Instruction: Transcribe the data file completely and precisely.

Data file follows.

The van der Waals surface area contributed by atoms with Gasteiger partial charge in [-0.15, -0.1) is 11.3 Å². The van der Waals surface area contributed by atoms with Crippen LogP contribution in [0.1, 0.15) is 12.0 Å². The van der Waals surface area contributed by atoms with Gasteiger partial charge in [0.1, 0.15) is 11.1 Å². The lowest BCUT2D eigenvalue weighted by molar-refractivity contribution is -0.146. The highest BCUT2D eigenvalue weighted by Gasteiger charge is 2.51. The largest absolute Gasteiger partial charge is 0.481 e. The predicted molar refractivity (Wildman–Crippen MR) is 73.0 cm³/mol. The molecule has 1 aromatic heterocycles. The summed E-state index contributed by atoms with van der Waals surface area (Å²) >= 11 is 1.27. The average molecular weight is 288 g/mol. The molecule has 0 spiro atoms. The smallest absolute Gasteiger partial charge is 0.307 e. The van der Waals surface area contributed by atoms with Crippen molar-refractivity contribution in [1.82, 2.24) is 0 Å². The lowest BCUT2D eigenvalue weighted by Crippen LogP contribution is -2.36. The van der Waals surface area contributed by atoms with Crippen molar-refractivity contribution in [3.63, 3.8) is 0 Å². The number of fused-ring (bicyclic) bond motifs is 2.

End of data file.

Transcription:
The van der Waals surface area contributed by atoms with Gasteiger partial charge in [-0.15, -0.1) is 11.3 Å². The van der Waals surface area contributed by atoms with Crippen LogP contribution in [0.1, 0.15) is 12.0 Å². The van der Waals surface area contributed by atoms with Gasteiger partial charge in [0.1, 0.15) is 11.1 Å². The lowest BCUT2D eigenvalue weighted by molar-refractivity contribution is -0.146. The highest BCUT2D eigenvalue weighted by Gasteiger charge is 2.51. The largest absolute Gasteiger partial charge is 0.481 e. The predicted molar refractivity (Wildman–Crippen MR) is 73.0 cm³/mol. The molecule has 1 aromatic heterocycles. The summed E-state index contributed by atoms with van der Waals surface area (Å²) >= 11 is 1.27. The average molecular weight is 288 g/mol. The molecule has 0 spiro atoms. The smallest absolute Gasteiger partial charge is 0.307 e. The van der Waals surface area contributed by atoms with Crippen molar-refractivity contribution in [1.82, 2.24) is 0 Å². The lowest BCUT2D eigenvalue weighted by Crippen LogP contribution is -2.36. The van der Waals surface area contributed by atoms with Crippen molar-refractivity contribution in [3.63, 3.8) is 0 Å². The number of fused-ring (bicyclic) bond motifs is 2.